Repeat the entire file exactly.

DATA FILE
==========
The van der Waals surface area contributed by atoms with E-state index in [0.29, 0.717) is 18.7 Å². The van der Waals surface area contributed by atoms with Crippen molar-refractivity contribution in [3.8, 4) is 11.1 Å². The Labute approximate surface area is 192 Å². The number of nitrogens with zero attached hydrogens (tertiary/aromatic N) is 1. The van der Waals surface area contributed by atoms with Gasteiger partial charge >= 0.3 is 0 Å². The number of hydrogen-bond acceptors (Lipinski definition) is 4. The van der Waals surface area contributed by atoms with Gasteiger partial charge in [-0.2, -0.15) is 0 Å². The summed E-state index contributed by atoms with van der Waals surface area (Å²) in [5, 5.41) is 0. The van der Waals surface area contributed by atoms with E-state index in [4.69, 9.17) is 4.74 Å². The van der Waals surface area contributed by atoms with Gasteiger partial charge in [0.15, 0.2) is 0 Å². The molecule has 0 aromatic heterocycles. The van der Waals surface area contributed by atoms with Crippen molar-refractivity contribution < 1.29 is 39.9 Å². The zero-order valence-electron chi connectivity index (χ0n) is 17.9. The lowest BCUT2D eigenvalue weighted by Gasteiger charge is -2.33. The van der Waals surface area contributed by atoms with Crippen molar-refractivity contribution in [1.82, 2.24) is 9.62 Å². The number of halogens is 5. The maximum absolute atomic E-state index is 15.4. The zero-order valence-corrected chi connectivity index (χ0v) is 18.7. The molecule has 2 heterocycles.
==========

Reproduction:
The van der Waals surface area contributed by atoms with E-state index in [0.29, 0.717) is 18.7 Å². The van der Waals surface area contributed by atoms with Crippen molar-refractivity contribution in [3.8, 4) is 11.1 Å². The Labute approximate surface area is 192 Å². The number of nitrogens with zero attached hydrogens (tertiary/aromatic N) is 1. The van der Waals surface area contributed by atoms with Gasteiger partial charge >= 0.3 is 0 Å². The number of hydrogen-bond acceptors (Lipinski definition) is 4. The van der Waals surface area contributed by atoms with Gasteiger partial charge in [-0.2, -0.15) is 0 Å². The summed E-state index contributed by atoms with van der Waals surface area (Å²) in [5, 5.41) is 0. The van der Waals surface area contributed by atoms with E-state index in [4.69, 9.17) is 4.74 Å². The van der Waals surface area contributed by atoms with Gasteiger partial charge in [0.15, 0.2) is 0 Å². The molecule has 0 aromatic heterocycles. The van der Waals surface area contributed by atoms with Crippen molar-refractivity contribution < 1.29 is 39.9 Å². The zero-order valence-electron chi connectivity index (χ0n) is 17.9. The lowest BCUT2D eigenvalue weighted by Gasteiger charge is -2.33. The van der Waals surface area contributed by atoms with Crippen molar-refractivity contribution in [1.82, 2.24) is 9.62 Å². The number of halogens is 5. The maximum absolute atomic E-state index is 15.4. The zero-order valence-corrected chi connectivity index (χ0v) is 18.7. The molecule has 2 heterocycles.